Saying Thank You
On Monday morning, I had the privilege of attending the dedication of the memorial at the Crescenta Valley Sheriff’s Station honoring those from CV who had fallen in the line of duty.
The skies over the parking lot at the sheriff’s station were overcast as a sizable crowd took their seats and, after the presentation of colors, station captain Dave Silversparre approached the microphone.
The captain recalled the history of the two men who were being remembered, taking the crowd back to those fateful days in 1957 and 1969.
Deputy David Horr had not been at the Montrose station for very long when he and his partner on Dec. 7, 1957 received a call of a domestic disturbance in the La Crescenta area. The pair arrived on scene and approached the front door. Though the house was lit, no one answered their knock, so they went around back and Horr knocked again. Instead of someone coming to the door, a shotgun blast met his knock, rocking him off his feet. He managed to tell his partner to take cover and that “he’d make it.”
Deputy Horr was rushed to a local hospital with wounds to his stomach and hand. The wounds in the stomach were especially bad because not only were there pellets from the 16-gauge shotgun embedded in his body, but also bits of the screen door that was blown out by the blast.
The deputy remained hospitalized for months until on Feb. 9, 1958 he died.
Deputy Horr’s son Donald Sutton was at the dedication. Don was gracious in thanking all those who contributed over the years in getting the memorial installed and who made it possible for the story of his father to be told, even thanking Mary O’Keefe and I.
Another local hero who was honored Monday was Chuck Rea.
Chuck was a reserve deputy with the Montrose Search and Rescue Team. Back in 1969, during a particularly nasty rain storm, Chuck and his fellow team members were called to Big Tujunga Canyon where 30 or so folks were trapped on the wrong side of a now-raging river.
Some of the team cut down trees to forge a path across the water. Apparently at one point, Chuck lost his footing and became trapped under the water. It pounded him and despite the efforts of his fellow teammates, they couldn’t keep him above the rapids and he drowned.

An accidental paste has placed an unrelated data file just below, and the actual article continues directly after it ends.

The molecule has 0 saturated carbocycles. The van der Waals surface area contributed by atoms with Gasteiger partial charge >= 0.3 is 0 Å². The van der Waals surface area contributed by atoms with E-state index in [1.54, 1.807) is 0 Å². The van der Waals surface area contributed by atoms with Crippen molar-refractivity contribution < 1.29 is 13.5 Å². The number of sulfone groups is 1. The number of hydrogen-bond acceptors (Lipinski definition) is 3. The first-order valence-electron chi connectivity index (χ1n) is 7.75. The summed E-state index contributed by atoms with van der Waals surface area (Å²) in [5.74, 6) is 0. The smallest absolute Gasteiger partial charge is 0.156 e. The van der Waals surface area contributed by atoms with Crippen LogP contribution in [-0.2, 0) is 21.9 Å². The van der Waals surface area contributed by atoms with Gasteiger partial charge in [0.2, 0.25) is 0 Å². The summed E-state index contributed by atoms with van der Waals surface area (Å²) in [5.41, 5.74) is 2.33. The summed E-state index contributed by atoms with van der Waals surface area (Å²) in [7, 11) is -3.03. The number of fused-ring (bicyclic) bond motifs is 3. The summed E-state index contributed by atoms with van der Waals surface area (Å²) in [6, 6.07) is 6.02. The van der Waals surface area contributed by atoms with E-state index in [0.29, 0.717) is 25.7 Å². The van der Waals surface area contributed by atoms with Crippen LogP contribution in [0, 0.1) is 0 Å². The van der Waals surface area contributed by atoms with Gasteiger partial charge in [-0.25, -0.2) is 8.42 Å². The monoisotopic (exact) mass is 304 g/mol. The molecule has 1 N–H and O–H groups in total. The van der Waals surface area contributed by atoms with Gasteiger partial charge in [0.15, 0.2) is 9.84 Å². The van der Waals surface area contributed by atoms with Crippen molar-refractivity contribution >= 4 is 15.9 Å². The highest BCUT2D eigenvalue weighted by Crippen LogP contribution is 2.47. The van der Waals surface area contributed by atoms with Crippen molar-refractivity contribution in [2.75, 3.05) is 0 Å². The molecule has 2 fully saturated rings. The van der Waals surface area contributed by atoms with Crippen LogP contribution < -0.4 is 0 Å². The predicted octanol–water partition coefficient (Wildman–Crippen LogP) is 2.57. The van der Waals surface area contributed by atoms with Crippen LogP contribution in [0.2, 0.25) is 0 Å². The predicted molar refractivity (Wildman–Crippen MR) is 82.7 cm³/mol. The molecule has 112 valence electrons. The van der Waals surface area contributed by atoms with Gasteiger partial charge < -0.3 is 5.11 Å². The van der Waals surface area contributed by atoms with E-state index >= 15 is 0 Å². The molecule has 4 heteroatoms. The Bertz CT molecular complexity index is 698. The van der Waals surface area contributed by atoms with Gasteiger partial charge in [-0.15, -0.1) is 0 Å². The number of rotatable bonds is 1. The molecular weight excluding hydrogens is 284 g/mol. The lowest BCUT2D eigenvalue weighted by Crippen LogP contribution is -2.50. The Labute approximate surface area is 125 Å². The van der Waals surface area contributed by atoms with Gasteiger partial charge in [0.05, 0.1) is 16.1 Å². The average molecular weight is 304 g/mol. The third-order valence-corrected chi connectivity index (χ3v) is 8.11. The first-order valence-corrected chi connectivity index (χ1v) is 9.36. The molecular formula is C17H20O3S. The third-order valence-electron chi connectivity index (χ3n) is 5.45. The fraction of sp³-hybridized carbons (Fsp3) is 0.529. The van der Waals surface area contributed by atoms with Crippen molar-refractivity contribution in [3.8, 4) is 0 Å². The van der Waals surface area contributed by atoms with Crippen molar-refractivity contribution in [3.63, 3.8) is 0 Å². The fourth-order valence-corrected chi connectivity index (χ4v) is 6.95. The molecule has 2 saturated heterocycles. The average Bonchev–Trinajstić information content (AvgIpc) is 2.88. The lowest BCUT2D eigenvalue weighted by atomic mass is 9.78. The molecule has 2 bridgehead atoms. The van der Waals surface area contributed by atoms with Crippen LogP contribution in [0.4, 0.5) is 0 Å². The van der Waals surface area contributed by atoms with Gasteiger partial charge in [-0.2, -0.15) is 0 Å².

Some of Chuck’s family was also at the dedication on Monday. His daughter Debbie and grandson Kyle spoke for a few minutes, Debbie recalling memories of her dad and how much he has been missed over the years. It was heart wrenching and extremely sad to hear her recollections of a man taken too soon from his family.
The memorial was an idea initiated years ago by CV Sgt. Randy Sulstrom and ultimately launched due to the dedication of professional volunteer Steve Pierce, the CV Sheriff’s Support Group under the leadership Lisa Dutton and Leo Lesh, and CV Sheriff Capt. Dave Silversparre. The money was raised from fundraisers held and from generous donations from the community.
I was glad to see that the importance of the memorial dedication was not lost on our elected officials. L.A. County Mayor Michael Antonovich and Sheriff Lee Baca were in attendance as were members of the Montrose Search & Rescue Team, station volunteers, Volunteers on Patrol, uniformed Reserves, Explorers – who also presented the colors – and station personnel. Representatives from U.S. Forestry Service, Los Angeles County Fire Department plus our local dignitaries from the town council and chamber of commerce were also present.
Especially poignant was the attendance of a couple of Montrose Search & Rescue Team members who were in Big Tujunga the night that Chuck Rea died including my friend Warren Boehm.
Looking at the Montrose Search and Rescue Team members, the deputies, the volunteers – all those who actively work to serve this community and make it safe – made me very proud and I’m sure I wasn’t the only one who uttered a quiet prayer for their safety.